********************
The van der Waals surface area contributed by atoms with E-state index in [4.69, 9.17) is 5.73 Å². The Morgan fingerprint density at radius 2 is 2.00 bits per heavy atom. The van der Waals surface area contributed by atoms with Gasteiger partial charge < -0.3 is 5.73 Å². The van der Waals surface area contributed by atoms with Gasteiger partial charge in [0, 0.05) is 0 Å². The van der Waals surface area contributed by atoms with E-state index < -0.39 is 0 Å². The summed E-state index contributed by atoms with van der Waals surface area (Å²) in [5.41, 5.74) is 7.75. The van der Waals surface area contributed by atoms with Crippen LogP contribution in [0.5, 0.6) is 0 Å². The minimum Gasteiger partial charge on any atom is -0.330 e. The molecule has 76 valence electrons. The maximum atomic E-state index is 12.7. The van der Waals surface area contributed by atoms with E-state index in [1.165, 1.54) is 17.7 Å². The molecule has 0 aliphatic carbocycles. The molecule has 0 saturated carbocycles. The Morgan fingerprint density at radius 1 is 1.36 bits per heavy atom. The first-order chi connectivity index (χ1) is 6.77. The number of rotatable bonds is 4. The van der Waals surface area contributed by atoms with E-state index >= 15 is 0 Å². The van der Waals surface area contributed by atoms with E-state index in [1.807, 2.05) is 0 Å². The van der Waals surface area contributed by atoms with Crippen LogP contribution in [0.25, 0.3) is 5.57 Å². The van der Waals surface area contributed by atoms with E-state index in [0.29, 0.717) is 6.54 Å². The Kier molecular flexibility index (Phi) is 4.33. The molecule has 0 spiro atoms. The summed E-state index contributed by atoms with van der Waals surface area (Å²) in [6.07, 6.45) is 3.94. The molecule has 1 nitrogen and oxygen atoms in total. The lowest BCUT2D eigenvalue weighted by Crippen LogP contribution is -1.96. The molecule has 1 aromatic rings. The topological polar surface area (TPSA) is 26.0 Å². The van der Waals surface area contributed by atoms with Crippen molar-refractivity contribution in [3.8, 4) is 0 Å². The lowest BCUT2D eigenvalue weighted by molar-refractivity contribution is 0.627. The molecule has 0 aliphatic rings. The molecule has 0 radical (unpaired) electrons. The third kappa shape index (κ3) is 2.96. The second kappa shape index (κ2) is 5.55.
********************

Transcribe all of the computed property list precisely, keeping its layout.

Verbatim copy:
The van der Waals surface area contributed by atoms with E-state index in [4.69, 9.17) is 5.73 Å². The Morgan fingerprint density at radius 2 is 2.00 bits per heavy atom. The van der Waals surface area contributed by atoms with Gasteiger partial charge < -0.3 is 5.73 Å². The van der Waals surface area contributed by atoms with Gasteiger partial charge in [0, 0.05) is 0 Å². The van der Waals surface area contributed by atoms with E-state index < -0.39 is 0 Å². The summed E-state index contributed by atoms with van der Waals surface area (Å²) in [5.41, 5.74) is 7.75. The van der Waals surface area contributed by atoms with Crippen LogP contribution in [0.5, 0.6) is 0 Å². The minimum Gasteiger partial charge on any atom is -0.330 e. The molecule has 76 valence electrons. The maximum atomic E-state index is 12.7. The van der Waals surface area contributed by atoms with E-state index in [1.165, 1.54) is 17.7 Å². The molecule has 0 aliphatic carbocycles. The molecule has 0 saturated carbocycles. The Morgan fingerprint density at radius 1 is 1.36 bits per heavy atom. The first-order chi connectivity index (χ1) is 6.77. The number of rotatable bonds is 4. The van der Waals surface area contributed by atoms with E-state index >= 15 is 0 Å². The van der Waals surface area contributed by atoms with E-state index in [1.807, 2.05) is 0 Å². The van der Waals surface area contributed by atoms with Crippen LogP contribution in [0.25, 0.3) is 5.57 Å². The van der Waals surface area contributed by atoms with E-state index in [0.29, 0.717) is 6.54 Å². The Kier molecular flexibility index (Phi) is 4.33. The molecule has 0 spiro atoms. The summed E-state index contributed by atoms with van der Waals surface area (Å²) in [6.07, 6.45) is 3.94. The molecule has 1 nitrogen and oxygen atoms in total. The lowest BCUT2D eigenvalue weighted by Crippen LogP contribution is -1.96. The molecule has 1 aromatic rings. The topological polar surface area (TPSA) is 26.0 Å². The van der Waals surface area contributed by atoms with Crippen molar-refractivity contribution in [3.8, 4) is 0 Å². The lowest BCUT2D eigenvalue weighted by molar-refractivity contribution is 0.627. The molecule has 0 aliphatic rings. The molecule has 0 radical (unpaired) electrons. The third kappa shape index (κ3) is 2.96. The second kappa shape index (κ2) is 5.55.